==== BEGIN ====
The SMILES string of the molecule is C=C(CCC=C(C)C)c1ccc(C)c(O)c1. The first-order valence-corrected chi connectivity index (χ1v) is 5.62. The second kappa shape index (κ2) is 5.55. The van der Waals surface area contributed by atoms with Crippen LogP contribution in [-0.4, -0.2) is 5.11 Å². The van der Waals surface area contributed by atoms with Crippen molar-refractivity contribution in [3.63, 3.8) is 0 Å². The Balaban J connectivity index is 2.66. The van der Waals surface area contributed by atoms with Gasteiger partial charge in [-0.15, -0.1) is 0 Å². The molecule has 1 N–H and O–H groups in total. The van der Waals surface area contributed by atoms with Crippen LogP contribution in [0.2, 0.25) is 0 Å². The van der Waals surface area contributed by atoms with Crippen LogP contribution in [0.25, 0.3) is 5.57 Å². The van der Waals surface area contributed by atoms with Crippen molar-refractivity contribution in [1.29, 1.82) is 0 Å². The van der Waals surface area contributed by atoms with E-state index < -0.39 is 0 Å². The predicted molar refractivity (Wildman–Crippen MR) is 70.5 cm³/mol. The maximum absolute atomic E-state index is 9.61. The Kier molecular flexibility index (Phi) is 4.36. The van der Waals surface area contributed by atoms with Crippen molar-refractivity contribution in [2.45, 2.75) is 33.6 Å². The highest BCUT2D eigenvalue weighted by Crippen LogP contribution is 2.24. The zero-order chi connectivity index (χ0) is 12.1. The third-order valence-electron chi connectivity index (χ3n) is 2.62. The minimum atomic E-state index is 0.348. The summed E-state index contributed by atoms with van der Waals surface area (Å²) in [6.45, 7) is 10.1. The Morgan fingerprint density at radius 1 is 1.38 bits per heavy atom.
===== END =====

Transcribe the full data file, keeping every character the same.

The SMILES string of the molecule is C=C(CCC=C(C)C)c1ccc(C)c(O)c1. The first-order valence-corrected chi connectivity index (χ1v) is 5.62. The second kappa shape index (κ2) is 5.55. The van der Waals surface area contributed by atoms with Crippen LogP contribution in [-0.4, -0.2) is 5.11 Å². The van der Waals surface area contributed by atoms with Crippen molar-refractivity contribution in [3.63, 3.8) is 0 Å². The Balaban J connectivity index is 2.66. The van der Waals surface area contributed by atoms with Gasteiger partial charge in [-0.15, -0.1) is 0 Å². The molecule has 1 N–H and O–H groups in total. The van der Waals surface area contributed by atoms with Crippen LogP contribution in [0.2, 0.25) is 0 Å². The van der Waals surface area contributed by atoms with Crippen LogP contribution in [0.25, 0.3) is 5.57 Å². The van der Waals surface area contributed by atoms with Crippen molar-refractivity contribution in [1.29, 1.82) is 0 Å². The van der Waals surface area contributed by atoms with E-state index < -0.39 is 0 Å². The predicted molar refractivity (Wildman–Crippen MR) is 70.5 cm³/mol. The maximum absolute atomic E-state index is 9.61. The Kier molecular flexibility index (Phi) is 4.36. The van der Waals surface area contributed by atoms with Crippen molar-refractivity contribution in [2.45, 2.75) is 33.6 Å². The highest BCUT2D eigenvalue weighted by Crippen LogP contribution is 2.24. The zero-order chi connectivity index (χ0) is 12.1. The third-order valence-electron chi connectivity index (χ3n) is 2.62. The minimum atomic E-state index is 0.348. The summed E-state index contributed by atoms with van der Waals surface area (Å²) in [6.45, 7) is 10.1. The Morgan fingerprint density at radius 1 is 1.38 bits per heavy atom.